8 Reading: Multiple Choice A little-known but interesting example of Northern Ontarios history is the school on rails. By the 1920s, mining and forestry settlements were scattered along the network of railway lines of Northern Ontario. A few towns had grown large enough to pay for their own schools, but the outposts could not afford such luxury. In 1922, a North Bay school superintendent pushed for an experiment to bring schools to these remote settlements by converting passenger rail cars into classrooms. These cars contained desks, blackboards and books and a small apartment for the teacher. After being on display at the Canadian National Exhibition (a major fall fair) in Toronto, the first two cars left for northeastern Ontario in For four days at a time, the cars rested at railway sidetracks in the tiny communities. Children hiked or came by horse and sled several kilometres for their education, and at night the school car became a place of learning and social activity for adults. The experiment was so successful that seven cars were in operation by However, during the 1950s extensive highway construction turned many trackside towns into deserted settlements. In 1967, one of the last school cars was shuttled into a Toronto rail yard. But that was not to be its final stop. The people of Clinton, Ontario, purchased the well-worn car to honour their fellow citizen Fred Sloman. Sloman, the cars last teacher, taught on railway cars from 1926 until his retirement in Today the restored car tells its story of Northern Ontario life, as a museum in Clinton. The story will appear a paragraph at a time each time you click

9 Reading: Multiple Choice A little-known but interesting example of Northern Ontarios history is the school on rails. By the 1920s, mining and forestry settlements were scattered along the network of railway lines of Northern Ontario. A few towns had grown large enough to pay for their own schools, but the outposts could not afford such luxury. In 1922, a North Bay school superintendent pushed for an experiment to bring schools to these remote settlements by converting passenger rail cars into classrooms. These cars contained desks, blackboards and books and a small apartment for the teacher. After being on display at the Canadian National Exhibition (a major fall fair) in Toronto, the first two cars left for northeastern Ontario in For four days at a time, the cars rested at railway sidetracks in the tiny communities. Children hiked or came by horse and sled several kilometres for their education, and at night the school car became a place of learning and social activity for adults. The experiment was so successful that seven cars were in operation by However, during the 1950s extensive highway construction turned many trackside towns into deserted settlements. In 1967, one of the last school cars was shuttled into a Toronto rail yard. But that was not to be its final stop. The people of Clinton, Ontario, purchased the well-worn car to honour their fellow citizen Fred Sloman. Sloman, the cars last teacher, taught on railway cars from 1926 until his retirement in Today the restored car tells its story of Northern Ontario life, as a museum in Clinton.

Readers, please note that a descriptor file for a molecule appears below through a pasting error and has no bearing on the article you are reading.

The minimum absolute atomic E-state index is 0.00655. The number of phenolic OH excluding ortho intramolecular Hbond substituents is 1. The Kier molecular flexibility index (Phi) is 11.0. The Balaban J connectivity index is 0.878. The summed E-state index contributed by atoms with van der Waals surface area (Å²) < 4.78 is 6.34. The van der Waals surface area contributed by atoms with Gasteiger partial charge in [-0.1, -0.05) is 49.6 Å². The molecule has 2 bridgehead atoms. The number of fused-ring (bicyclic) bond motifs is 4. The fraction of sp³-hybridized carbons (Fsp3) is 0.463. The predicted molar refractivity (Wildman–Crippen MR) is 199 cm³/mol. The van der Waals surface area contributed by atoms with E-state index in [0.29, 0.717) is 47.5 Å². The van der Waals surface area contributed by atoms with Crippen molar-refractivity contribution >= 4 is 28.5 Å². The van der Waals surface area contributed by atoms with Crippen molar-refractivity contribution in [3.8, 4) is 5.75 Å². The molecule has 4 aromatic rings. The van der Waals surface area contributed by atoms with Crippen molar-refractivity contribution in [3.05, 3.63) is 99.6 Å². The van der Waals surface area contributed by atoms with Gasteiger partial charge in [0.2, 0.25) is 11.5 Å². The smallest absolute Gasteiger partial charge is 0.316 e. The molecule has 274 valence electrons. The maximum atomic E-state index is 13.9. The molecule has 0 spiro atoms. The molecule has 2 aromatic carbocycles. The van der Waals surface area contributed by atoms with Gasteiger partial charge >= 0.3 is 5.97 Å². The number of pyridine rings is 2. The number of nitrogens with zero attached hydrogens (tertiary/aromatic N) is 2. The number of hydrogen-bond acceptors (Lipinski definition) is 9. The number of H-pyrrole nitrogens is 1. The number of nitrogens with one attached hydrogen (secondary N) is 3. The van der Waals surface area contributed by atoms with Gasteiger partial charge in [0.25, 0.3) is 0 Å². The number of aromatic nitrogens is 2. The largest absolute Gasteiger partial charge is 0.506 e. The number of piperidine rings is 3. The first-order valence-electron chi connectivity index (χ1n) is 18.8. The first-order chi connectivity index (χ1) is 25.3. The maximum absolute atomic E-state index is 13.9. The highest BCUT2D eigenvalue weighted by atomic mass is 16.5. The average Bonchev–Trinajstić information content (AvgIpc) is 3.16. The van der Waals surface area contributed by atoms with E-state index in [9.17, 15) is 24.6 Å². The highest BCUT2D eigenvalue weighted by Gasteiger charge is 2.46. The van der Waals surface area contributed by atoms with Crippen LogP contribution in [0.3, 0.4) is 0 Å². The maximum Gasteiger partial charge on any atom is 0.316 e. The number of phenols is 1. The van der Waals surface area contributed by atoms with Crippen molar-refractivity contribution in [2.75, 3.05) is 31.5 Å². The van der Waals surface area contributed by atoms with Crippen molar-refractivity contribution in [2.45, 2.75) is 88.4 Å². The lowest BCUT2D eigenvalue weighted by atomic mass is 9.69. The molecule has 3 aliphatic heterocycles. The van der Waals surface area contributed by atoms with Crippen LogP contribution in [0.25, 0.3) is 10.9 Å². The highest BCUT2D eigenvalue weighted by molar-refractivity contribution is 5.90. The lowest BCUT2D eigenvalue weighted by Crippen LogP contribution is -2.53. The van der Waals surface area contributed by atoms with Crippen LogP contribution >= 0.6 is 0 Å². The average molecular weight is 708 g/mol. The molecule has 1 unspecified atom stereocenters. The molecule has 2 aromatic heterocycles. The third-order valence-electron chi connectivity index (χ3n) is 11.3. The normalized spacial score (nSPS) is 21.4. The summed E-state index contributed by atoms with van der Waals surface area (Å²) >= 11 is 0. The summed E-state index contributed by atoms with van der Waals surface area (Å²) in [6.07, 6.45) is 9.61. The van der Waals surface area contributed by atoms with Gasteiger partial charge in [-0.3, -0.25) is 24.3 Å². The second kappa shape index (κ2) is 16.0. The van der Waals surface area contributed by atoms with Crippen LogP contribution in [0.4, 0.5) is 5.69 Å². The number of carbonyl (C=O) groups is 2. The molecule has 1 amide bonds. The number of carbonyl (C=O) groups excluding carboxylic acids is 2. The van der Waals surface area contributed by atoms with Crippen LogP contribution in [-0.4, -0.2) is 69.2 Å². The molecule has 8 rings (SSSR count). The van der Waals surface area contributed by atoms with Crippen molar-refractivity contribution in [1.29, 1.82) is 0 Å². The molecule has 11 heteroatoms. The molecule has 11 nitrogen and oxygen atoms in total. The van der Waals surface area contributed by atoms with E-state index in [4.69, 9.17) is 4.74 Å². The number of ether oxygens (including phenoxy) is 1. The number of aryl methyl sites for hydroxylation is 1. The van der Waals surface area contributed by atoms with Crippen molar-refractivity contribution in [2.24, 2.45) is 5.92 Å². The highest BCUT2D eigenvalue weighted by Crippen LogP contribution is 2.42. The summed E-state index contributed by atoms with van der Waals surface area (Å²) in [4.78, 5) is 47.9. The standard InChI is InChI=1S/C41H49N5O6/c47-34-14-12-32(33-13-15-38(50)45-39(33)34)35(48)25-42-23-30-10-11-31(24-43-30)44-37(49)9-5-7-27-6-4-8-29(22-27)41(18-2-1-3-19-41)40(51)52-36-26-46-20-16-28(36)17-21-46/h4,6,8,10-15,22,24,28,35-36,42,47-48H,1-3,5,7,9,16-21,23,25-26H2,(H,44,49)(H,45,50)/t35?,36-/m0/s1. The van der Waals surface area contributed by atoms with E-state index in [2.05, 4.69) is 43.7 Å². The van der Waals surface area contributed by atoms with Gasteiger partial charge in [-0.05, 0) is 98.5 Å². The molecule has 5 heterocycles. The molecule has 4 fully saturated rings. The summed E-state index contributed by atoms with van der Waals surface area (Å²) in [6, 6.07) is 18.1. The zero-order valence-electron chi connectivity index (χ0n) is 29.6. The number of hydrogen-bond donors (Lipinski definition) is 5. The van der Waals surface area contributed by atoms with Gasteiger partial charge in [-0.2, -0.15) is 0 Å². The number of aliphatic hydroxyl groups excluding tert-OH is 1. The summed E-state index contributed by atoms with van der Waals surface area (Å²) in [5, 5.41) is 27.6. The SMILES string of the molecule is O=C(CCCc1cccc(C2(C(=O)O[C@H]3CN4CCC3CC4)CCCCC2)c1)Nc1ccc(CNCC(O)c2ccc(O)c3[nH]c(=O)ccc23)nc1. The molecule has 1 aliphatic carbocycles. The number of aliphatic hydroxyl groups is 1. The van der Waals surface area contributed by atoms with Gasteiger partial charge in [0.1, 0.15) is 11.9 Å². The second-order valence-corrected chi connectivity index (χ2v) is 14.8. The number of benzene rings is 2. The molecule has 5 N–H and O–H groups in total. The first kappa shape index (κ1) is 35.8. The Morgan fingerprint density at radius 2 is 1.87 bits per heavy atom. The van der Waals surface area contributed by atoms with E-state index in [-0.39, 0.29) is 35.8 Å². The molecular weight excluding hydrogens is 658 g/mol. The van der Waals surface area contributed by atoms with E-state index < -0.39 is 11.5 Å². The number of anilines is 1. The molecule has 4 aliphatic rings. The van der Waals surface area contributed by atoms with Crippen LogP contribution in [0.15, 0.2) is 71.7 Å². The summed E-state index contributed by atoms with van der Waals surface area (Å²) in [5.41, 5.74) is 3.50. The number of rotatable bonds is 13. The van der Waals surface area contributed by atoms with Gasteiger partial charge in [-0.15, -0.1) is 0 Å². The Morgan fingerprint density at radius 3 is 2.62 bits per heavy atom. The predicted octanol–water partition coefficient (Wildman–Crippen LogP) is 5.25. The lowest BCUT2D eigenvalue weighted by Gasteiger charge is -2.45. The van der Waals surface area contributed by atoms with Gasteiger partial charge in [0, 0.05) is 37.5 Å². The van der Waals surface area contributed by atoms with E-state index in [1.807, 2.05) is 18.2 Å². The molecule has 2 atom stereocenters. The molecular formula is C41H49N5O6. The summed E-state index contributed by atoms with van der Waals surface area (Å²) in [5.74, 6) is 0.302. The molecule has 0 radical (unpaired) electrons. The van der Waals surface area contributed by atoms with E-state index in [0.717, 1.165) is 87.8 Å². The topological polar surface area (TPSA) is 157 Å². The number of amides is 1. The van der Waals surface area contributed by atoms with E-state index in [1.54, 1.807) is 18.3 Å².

10 Reading: Multiple Choice In 1920, few mining and forestry settlements in Northern Ontario had schools, because the settlements lacked a roads. b money. c children. d teachers. Multiple-Choice (Record the best or most correct answer on the Student Answer Sheet.) 1 EXAMPLE: What kind of question do you think this is? 1 Explicit ? – Can you get the answer directly from the text? 2 Implicit ? – Do you have to make an inference? Are they asking you to think about what youve read and come to a conclusion – put 2 and 2 together? 3 Making Conections? – Are you being asked to take the information from the text and draw a conclusion based on what youve learned? Click on me to return to the story